Networking: It Doesn’t Work for Everyone


The act of meeting people and forging connections has been important all throughout history, helping to expand both personal and professional social circles, and the era of technology has made it all the more possible. Websites like Facebook and Twitter and apps such as Snapchat and Instagram exist solely to project the individual’s best version out into the world, exposing them to others that are doing the same. However, these platforms allow you to hide behind a screen while forging connections, providing a sense of security to those who have anxiety. They allow their users to reap the benefits of interactions without the social stress. The same can not be said for in-person networking events, an occasion where low-risk opportunities can often become a high-stress situation for those with anxiety.

People with Social Anxiety Disorder (SAD), or social phobia, have extreme fear and anxiety related to social environments, often to the point where it affects their daily lives (Social anxiety disorder (social phobia), 2017). This fear usually stems from the belief that others are scrutinizing their actions and behaviors, making the individual self-conscious and likely to alter their daily life patterns in an effort to get away from that perceived judgment (Social anxiety disorder, n.d.). People with SAD might avoid meeting new people, speaking up in class, talking on the phone, interacting with authority figures, or trying to do new things in public (Smith et al., n.d.). 

People free of any anxiety symptoms will grasp networking opportunities to build connections, gain interviews for jobs or internships, or make a positive impression on their colleagues. This does not apply to those with SAD. The attitude of people who suffer from SAD when they are thrown into situations involving networking dominates the situation. Specifically, their first response is to avoid it, and if that isn’t a viable option, to stress, overthink the situation, and eventually blow it (Social anxiety disorder, n.d.). Neither alternative is ideal for leaving a good impression on those around you, which is what networking is meant to do.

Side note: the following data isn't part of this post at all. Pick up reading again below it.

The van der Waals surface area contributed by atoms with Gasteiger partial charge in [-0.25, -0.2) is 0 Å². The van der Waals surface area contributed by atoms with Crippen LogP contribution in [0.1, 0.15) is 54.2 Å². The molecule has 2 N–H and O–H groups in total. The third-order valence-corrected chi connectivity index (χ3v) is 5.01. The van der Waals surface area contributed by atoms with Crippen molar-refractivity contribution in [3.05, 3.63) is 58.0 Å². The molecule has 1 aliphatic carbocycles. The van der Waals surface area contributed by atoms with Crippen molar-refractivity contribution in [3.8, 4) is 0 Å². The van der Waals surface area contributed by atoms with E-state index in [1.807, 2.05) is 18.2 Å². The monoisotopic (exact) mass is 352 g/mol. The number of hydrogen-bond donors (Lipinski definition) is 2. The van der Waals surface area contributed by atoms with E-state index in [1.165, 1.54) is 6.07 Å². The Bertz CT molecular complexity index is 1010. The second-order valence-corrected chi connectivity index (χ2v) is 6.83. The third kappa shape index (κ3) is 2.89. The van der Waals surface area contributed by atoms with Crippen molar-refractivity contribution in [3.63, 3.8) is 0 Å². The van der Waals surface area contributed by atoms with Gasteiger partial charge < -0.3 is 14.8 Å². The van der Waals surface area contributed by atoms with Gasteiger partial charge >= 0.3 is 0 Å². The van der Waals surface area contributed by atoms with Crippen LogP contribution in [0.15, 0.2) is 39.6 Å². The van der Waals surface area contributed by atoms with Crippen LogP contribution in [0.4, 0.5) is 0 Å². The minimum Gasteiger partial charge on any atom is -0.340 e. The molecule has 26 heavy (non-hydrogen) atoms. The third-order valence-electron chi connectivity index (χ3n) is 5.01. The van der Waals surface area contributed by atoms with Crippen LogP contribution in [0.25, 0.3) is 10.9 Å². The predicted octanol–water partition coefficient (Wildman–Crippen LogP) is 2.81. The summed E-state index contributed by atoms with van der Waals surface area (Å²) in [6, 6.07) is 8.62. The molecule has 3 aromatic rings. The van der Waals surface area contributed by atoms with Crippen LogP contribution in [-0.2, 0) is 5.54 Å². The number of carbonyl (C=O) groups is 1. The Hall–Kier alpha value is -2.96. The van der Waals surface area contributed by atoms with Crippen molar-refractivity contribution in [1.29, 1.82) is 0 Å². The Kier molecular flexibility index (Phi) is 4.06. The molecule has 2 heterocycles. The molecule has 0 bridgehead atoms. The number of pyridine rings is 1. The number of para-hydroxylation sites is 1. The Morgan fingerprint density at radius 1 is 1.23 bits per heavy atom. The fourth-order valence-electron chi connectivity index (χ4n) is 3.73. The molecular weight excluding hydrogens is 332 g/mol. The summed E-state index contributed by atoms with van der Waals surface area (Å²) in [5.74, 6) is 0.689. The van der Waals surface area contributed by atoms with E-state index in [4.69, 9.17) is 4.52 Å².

If the individual chooses to avoid networking events, they lose out on the opportunity to explicitly make connections and move forward in their professional life. Other opportunities will come, but in fields where personal connections and credibility are of paramount importance, this will be a significant setback. If they do choose to attend, the situation won’t be that much better. The alternative is just as bleak.

When forced to deal with social situations they find stressful, individuals might experience increased heart rate, blushing, sweating, nausea, dizziness, and muscle tension (Social anxiety disorder (social phobia), 2017). These symptoms, just a few of the plethora associated with SAD, dramatically decrease performance quality in social situations and interactions. Keeping that in mind, it’s fair to assume that people won’t perform to the best of their ability, if not highlight negative traits or qualities instead of showcasing positive ones. Add to that the additional stress that comes from an event being mandatory or important for a career, it’s easy to see how these events do more harm than good to people with SAD.

Simply put, the implied-mandatory nature of these events, and the importance they hold, negatively affects people with SAD. SAD affects approximately 15 million people, a big enough number for companies to be mindful of (Social anxiety disorder, n.d.). This isn’t something that can be brushed under the rug, especially as workplaces increasingly hold these events. College alone emphasizes the importance of networking: advisors urge students to attend a plethora of events meant for their majors, where companies or individuals from any area of study will be there to offer advice or a job. While college is more lowstakes than a professional setting, it is the beginning of a long period of time in which individuals will be expected to attend these events.

 

References

Smith, M., Segal, J., & Shubin, J. (n.d.). Social anxiety disorder. Retrieved March 07, 2021, from https://www.helpguide.org/articles/anxiety/social-anxiety-disorder.htm

Social anxiety disorder (social phobia). (2017, August 29). Retrieved March 07, 2021, from https://www.mayoclinic.org/diseases-conditions/social-anxiety-disorder/symptoms- causes/syc-20353561

Social anxiety disorder. (n.d.). Retrieved March 07, 2021, from https://adaa.org/understanding- anxiety/social-anxiety-disorder

+ There are no comments

Add yours